Chief calls for more women to become firefighters in Norfolk
- Credit: Archant
Wondering what you'll do with all that time on your hands when the children go back to school? How about becoming a firefighter?
Norfolk's fire chief is appealing for women to join the retained crews who form the backbone of the service across rural areas of the county, as it struggles to recruit staff.
Some 85pc of front-line fire appliances are crewed by retained firefighters. Twenty-eight of Norfolk's 42 fire stations currently have vacancies, with more than 50 of the brigade's 516 retained posts unfilled.
Roy Harold, the county's chief fire officer, said it could not currently meet its target of having 90pc of retained fire engines available to respond to call-outs around the clock.
'We have standards for how many fire engines we have available and at this time we're not meeting that target,' he said. 'We're getting further away from it – as we speak, we're down to 80pc. What that means is when we get calls it takes us longer to get to them. If the engine in Swaffham isn't available that means the next one could be in Dereham, which is going to take longer to get there.'
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Mr Harold said the biggest headache was finding day-time cover during the week. He said women with time during the day could help bring more rural retained pumps, which need a crew of four to operate them, back into service.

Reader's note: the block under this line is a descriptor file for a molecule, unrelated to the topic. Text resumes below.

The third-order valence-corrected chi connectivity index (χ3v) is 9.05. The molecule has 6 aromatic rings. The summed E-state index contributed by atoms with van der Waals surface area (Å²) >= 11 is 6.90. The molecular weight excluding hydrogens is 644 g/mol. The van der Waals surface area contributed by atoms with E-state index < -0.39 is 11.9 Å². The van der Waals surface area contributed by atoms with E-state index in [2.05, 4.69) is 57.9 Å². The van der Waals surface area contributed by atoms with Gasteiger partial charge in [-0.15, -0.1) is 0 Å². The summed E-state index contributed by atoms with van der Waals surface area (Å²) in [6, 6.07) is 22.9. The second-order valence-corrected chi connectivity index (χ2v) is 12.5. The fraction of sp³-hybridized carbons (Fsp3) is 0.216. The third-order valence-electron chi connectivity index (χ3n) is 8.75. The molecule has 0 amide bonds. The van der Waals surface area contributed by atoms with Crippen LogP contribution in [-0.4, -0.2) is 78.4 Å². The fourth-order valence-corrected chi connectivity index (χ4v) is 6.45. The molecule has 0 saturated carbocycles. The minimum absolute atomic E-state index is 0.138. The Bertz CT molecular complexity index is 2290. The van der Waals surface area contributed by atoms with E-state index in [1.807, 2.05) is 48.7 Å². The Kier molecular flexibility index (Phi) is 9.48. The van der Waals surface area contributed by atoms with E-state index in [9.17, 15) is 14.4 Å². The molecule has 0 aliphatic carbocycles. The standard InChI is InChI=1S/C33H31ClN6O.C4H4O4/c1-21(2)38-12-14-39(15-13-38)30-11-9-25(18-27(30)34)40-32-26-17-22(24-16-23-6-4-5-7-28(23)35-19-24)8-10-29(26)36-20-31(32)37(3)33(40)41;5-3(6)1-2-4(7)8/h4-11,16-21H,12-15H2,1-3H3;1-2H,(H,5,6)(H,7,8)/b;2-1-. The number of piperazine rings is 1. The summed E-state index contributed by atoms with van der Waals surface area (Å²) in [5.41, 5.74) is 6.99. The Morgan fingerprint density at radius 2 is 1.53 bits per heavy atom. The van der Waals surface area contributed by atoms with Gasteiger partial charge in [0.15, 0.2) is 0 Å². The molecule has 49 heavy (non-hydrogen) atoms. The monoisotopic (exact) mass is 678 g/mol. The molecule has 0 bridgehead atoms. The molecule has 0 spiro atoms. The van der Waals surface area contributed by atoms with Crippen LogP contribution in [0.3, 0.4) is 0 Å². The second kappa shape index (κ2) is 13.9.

'It's really a message to people home in the day after they've dropped the kids off at school,' he said. 'Could they crew a fire engine for us?
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'They don't need to be at the fire station, they can get on with their lives as long as they are within five minutes.
'We often have three people available in a village so one more could make the difference.'
Leesa Espley joined up 12 years ago to do just that at her local station in Heacham.
'When I started out I didn't have children, I was a supply teacher,' said Mrs Espley, now 45. 'I left to have my daughter, took maternity leave and for the last eight years I've juggled being a mum and being a firefighter. It's do-able, although the summer holidays can be difficult.' Mrs Espley is now crew manager at the Heacham station, which has currently has five vacancies.
'One of the reasons is people are working out of the area during the day,' she said. 'Day cover's just as important as evening cover.'
Asked what the role can offer recruits, she added: 'It's rewarding, you are giving something back to the community, it's challenging and you're working within a team.'
Retained firefighters must be able to attend the fire station within five minutes of their pager sounding. They start on a £2,202 annual retainer and are paid £3.86 per call-out, plus £10.05 per hour worked. This rises to £2,935 a year and £13.40 an hour with training.
Fire chiefs say employers can benefit from the extra skills staff learn from being part of the crew.
To find out more abour the role and how to apply, click here.